A Note on Transliteration

Transliteration (the process by which Thai script [ก ข ฃ] is converted into Roman script [a b c] in the hope that the words can be easily and accurately said) is a notoriously tricky beast.

There are a number of different systems in wide use, from the official Royal Thai General System, through systems developed for dictionaries and phrase books, to informal and highly personalised systems that people cobble together that suit them. None of them gets it quite right.

The problem is that there are certain consonants and vowels which just don’t exist in romance languages and therefore cannot be represented using the Roman alphabet. Also vowel length is very important in Thai. So, for example, the difference between the long ao sound in kao meaning ‘rice’ and the short ao sound in kao meaning ‘enter’ cannot satisfactorily be rendered using Roman script (before we even begin to tackle differences in tone).

In some systems letters which point to the Sanskrit or Pali origins of a word are included which can totally obscure the pronunciations.  Think, for example, of the standard Thai greeting สวัสด๊.  This is often written as ‘sawasdee’, when anyone who has who has ever heard it said knows that it is clearly pronounced sa-wat-dee.

Equally, people who understand how to read Roman script don’t all do it the same accent. A perfectly acceptable transcription of a Thai word for someone with a Scottish accent won’t necessarily work for someone with a Spanish accent.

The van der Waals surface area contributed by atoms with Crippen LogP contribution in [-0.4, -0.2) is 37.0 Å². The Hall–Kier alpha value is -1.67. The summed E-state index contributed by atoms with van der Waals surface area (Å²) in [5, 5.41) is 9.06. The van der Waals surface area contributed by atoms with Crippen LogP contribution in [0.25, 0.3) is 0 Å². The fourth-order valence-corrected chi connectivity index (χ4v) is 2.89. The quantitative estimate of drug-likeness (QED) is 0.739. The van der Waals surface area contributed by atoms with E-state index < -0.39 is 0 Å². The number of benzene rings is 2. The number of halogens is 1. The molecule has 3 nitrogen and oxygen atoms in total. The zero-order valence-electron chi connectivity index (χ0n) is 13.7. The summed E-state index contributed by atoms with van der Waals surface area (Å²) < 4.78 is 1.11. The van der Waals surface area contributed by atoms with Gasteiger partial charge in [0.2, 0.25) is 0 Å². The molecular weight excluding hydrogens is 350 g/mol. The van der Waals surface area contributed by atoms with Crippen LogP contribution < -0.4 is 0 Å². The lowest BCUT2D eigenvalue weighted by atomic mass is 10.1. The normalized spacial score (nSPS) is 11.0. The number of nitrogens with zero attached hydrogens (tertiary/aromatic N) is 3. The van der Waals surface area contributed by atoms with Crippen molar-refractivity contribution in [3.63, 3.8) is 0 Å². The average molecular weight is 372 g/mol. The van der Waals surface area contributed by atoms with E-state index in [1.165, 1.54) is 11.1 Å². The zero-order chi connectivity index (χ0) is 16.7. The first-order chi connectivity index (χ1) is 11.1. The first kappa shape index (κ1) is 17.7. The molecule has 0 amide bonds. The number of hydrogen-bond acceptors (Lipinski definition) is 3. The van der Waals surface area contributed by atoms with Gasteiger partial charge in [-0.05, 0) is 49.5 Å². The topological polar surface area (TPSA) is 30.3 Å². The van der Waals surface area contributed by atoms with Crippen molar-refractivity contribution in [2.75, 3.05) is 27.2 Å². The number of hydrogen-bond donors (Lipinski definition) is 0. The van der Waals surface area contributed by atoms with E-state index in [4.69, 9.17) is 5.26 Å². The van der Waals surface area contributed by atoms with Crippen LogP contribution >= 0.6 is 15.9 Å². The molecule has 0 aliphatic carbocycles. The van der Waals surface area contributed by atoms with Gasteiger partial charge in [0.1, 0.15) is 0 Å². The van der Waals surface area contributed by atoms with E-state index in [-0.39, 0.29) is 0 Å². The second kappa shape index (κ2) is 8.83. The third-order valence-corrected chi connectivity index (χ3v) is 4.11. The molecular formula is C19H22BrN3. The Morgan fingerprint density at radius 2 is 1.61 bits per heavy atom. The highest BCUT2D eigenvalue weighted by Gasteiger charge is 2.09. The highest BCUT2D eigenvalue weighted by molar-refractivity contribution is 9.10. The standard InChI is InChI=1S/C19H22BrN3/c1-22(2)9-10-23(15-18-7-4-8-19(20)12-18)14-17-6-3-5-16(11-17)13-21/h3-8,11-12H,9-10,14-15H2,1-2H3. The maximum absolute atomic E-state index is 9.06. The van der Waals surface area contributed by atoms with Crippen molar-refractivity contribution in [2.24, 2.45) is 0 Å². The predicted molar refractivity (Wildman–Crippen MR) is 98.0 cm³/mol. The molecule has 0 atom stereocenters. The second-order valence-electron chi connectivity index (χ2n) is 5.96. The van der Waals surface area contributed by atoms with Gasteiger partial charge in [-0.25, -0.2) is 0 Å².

So what does this mean to you, diligent TweetYourselfThai reader?

Well, for the posts herein when transliteration is employed, the general rule will be to follow the system used by the online dictionary Thai2English.com as this at least keeps it consistent.  However, if this doesn’t suit your taste, Thai2English allows you to select any of eight different transliteration schemes, including IPA and phonetic Thai.  Find a word you’re not sure about, copy and paste it into the online dictionary, having selected how you want it rendered, and Somchai’s your uncle.

Of course there are other dictionaries around.  A list of the ones I like is on the blogroll to the right of each page of this site.

Of course it goes without saying that the best way to accurately render the Thai language is in Thai script, so keep coming back for plenty of reading practice so that transliteration becomes something you used to worry about.


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